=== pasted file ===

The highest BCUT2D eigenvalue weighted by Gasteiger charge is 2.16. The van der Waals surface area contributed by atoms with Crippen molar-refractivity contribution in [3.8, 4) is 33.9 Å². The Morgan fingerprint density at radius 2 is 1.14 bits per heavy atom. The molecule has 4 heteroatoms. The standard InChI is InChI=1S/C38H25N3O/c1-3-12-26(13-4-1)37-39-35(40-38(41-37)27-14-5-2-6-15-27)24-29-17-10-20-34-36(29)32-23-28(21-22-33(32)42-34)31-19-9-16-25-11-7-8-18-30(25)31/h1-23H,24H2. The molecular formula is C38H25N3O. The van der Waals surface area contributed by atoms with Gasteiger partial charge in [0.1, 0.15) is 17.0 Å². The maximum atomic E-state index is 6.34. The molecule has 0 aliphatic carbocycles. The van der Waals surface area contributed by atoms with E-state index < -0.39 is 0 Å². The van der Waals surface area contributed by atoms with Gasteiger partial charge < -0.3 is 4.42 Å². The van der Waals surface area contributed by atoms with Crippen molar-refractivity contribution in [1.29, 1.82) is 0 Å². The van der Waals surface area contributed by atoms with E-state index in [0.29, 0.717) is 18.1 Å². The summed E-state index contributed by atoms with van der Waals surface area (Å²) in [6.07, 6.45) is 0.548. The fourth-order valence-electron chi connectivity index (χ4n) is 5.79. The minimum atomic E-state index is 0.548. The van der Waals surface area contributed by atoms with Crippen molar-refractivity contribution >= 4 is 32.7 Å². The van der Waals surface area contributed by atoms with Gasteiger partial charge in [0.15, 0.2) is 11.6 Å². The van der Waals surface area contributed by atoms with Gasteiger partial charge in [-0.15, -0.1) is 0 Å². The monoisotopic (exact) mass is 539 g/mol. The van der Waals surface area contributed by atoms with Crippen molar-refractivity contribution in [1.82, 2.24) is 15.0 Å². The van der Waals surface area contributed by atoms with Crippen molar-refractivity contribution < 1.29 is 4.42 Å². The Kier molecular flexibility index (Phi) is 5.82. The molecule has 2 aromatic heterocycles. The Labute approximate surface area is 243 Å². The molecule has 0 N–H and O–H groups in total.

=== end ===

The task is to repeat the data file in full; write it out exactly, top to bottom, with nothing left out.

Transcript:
The highest BCUT2D eigenvalue weighted by Gasteiger charge is 2.16. The van der Waals surface area contributed by atoms with Crippen molar-refractivity contribution in [3.8, 4) is 33.9 Å². The Morgan fingerprint density at radius 2 is 1.14 bits per heavy atom. The molecule has 4 heteroatoms. The standard InChI is InChI=1S/C38H25N3O/c1-3-12-26(13-4-1)37-39-35(40-38(41-37)27-14-5-2-6-15-27)24-29-17-10-20-34-36(29)32-23-28(21-22-33(32)42-34)31-19-9-16-25-11-7-8-18-30(25)31/h1-23H,24H2. The molecular formula is C38H25N3O. The van der Waals surface area contributed by atoms with Gasteiger partial charge in [0.1, 0.15) is 17.0 Å². The maximum atomic E-state index is 6.34. The molecule has 0 aliphatic carbocycles. The van der Waals surface area contributed by atoms with E-state index < -0.39 is 0 Å². The van der Waals surface area contributed by atoms with Gasteiger partial charge < -0.3 is 4.42 Å². The van der Waals surface area contributed by atoms with Crippen molar-refractivity contribution in [1.29, 1.82) is 0 Å². The van der Waals surface area contributed by atoms with E-state index in [0.29, 0.717) is 18.1 Å². The summed E-state index contributed by atoms with van der Waals surface area (Å²) in [6.07, 6.45) is 0.548. The fourth-order valence-electron chi connectivity index (χ4n) is 5.79. The minimum atomic E-state index is 0.548. The van der Waals surface area contributed by atoms with Crippen molar-refractivity contribution >= 4 is 32.7 Å². The van der Waals surface area contributed by atoms with Gasteiger partial charge in [0.15, 0.2) is 11.6 Å². The van der Waals surface area contributed by atoms with Gasteiger partial charge in [-0.15, -0.1) is 0 Å². The monoisotopic (exact) mass is 539 g/mol. The van der Waals surface area contributed by atoms with Crippen molar-refractivity contribution in [1.82, 2.24) is 15.0 Å². The van der Waals surface area contributed by atoms with Crippen molar-refractivity contribution < 1.29 is 4.42 Å². The Kier molecular flexibility index (Phi) is 5.82. The molecule has 2 aromatic heterocycles. The Labute approximate surface area is 243 Å². The molecule has 0 N–H and O–H groups in total.